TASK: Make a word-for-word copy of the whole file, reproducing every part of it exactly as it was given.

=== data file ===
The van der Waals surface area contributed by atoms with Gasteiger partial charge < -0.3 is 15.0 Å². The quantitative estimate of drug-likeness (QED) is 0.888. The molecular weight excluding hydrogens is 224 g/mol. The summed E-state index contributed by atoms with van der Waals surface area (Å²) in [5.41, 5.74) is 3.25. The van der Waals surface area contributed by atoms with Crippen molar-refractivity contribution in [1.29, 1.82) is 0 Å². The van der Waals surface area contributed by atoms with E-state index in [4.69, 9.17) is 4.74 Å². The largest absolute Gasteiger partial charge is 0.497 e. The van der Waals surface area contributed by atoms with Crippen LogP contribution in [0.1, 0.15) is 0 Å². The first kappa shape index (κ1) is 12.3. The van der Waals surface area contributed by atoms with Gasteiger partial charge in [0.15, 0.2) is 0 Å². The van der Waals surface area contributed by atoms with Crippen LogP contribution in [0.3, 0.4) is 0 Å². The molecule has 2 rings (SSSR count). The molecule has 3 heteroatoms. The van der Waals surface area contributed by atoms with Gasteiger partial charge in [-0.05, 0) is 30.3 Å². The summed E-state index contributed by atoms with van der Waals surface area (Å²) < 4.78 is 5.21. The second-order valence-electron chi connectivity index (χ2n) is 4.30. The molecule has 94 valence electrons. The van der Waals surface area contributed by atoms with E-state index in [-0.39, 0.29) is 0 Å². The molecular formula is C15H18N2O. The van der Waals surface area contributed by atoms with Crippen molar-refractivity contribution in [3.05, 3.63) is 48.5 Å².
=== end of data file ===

The van der Waals surface area contributed by atoms with Gasteiger partial charge < -0.3 is 15.0 Å². The quantitative estimate of drug-likeness (QED) is 0.888. The molecular weight excluding hydrogens is 224 g/mol. The summed E-state index contributed by atoms with van der Waals surface area (Å²) in [5.41, 5.74) is 3.25. The van der Waals surface area contributed by atoms with Crippen molar-refractivity contribution in [1.29, 1.82) is 0 Å². The van der Waals surface area contributed by atoms with E-state index in [4.69, 9.17) is 4.74 Å². The largest absolute Gasteiger partial charge is 0.497 e. The van der Waals surface area contributed by atoms with Crippen LogP contribution in [0.1, 0.15) is 0 Å². The first kappa shape index (κ1) is 12.3. The van der Waals surface area contributed by atoms with Gasteiger partial charge in [0.15, 0.2) is 0 Å². The van der Waals surface area contributed by atoms with Crippen LogP contribution in [0.3, 0.4) is 0 Å². The molecule has 2 rings (SSSR count). The molecule has 3 heteroatoms. The van der Waals surface area contributed by atoms with Gasteiger partial charge in [-0.05, 0) is 30.3 Å². The summed E-state index contributed by atoms with van der Waals surface area (Å²) < 4.78 is 5.21. The second-order valence-electron chi connectivity index (χ2n) is 4.30. The molecule has 94 valence electrons. The van der Waals surface area contributed by atoms with E-state index in [-0.39, 0.29) is 0 Å². The molecular formula is C15H18N2O. The van der Waals surface area contributed by atoms with Crippen molar-refractivity contribution in [3.05, 3.63) is 48.5 Å².